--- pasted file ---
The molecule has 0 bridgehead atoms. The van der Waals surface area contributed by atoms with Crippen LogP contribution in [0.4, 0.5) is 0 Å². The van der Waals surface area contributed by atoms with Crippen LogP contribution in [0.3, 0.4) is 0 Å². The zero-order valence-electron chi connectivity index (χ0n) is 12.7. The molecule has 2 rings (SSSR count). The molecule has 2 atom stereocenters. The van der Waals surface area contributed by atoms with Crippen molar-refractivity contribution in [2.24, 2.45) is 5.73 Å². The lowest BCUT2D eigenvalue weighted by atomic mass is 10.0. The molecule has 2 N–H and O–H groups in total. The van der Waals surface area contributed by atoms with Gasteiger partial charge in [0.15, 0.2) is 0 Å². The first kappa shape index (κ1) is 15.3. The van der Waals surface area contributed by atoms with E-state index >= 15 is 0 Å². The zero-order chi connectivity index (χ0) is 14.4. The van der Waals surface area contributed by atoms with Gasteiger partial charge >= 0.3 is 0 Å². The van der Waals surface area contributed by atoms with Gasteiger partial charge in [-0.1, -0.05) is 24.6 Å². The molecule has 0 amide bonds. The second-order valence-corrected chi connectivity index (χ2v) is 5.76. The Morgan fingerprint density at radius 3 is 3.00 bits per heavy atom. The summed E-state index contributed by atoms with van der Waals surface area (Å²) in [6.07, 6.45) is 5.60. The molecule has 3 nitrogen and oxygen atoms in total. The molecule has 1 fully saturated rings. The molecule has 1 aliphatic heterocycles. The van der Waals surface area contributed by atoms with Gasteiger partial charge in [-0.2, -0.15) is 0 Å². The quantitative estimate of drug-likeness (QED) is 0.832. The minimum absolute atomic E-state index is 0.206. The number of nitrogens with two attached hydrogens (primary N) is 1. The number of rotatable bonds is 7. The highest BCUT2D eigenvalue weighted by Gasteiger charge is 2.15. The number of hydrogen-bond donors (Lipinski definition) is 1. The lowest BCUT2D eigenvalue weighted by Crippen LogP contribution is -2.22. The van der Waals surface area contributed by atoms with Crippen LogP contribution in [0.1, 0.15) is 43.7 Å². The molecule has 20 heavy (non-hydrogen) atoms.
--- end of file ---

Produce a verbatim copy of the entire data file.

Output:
The molecule has 0 bridgehead atoms. The van der Waals surface area contributed by atoms with Crippen LogP contribution in [0.4, 0.5) is 0 Å². The van der Waals surface area contributed by atoms with Crippen LogP contribution in [0.3, 0.4) is 0 Å². The zero-order valence-electron chi connectivity index (χ0n) is 12.7. The molecule has 2 rings (SSSR count). The molecule has 2 atom stereocenters. The van der Waals surface area contributed by atoms with Crippen molar-refractivity contribution in [2.24, 2.45) is 5.73 Å². The lowest BCUT2D eigenvalue weighted by atomic mass is 10.0. The molecule has 2 N–H and O–H groups in total. The van der Waals surface area contributed by atoms with Gasteiger partial charge in [0.15, 0.2) is 0 Å². The first kappa shape index (κ1) is 15.3. The van der Waals surface area contributed by atoms with E-state index >= 15 is 0 Å². The zero-order chi connectivity index (χ0) is 14.4. The van der Waals surface area contributed by atoms with Gasteiger partial charge >= 0.3 is 0 Å². The van der Waals surface area contributed by atoms with Gasteiger partial charge in [-0.1, -0.05) is 24.6 Å². The molecule has 0 amide bonds. The second-order valence-corrected chi connectivity index (χ2v) is 5.76. The Morgan fingerprint density at radius 3 is 3.00 bits per heavy atom. The summed E-state index contributed by atoms with van der Waals surface area (Å²) in [6.07, 6.45) is 5.60. The molecule has 3 nitrogen and oxygen atoms in total. The molecule has 1 fully saturated rings. The molecule has 1 aliphatic heterocycles. The van der Waals surface area contributed by atoms with Gasteiger partial charge in [-0.2, -0.15) is 0 Å². The quantitative estimate of drug-likeness (QED) is 0.832. The minimum absolute atomic E-state index is 0.206. The number of nitrogens with two attached hydrogens (primary N) is 1. The number of rotatable bonds is 7. The highest BCUT2D eigenvalue weighted by Gasteiger charge is 2.15. The number of hydrogen-bond donors (Lipinski definition) is 1. The lowest BCUT2D eigenvalue weighted by Crippen LogP contribution is -2.22. The van der Waals surface area contributed by atoms with Crippen LogP contribution in [0.1, 0.15) is 43.7 Å². The molecule has 20 heavy (non-hydrogen) atoms.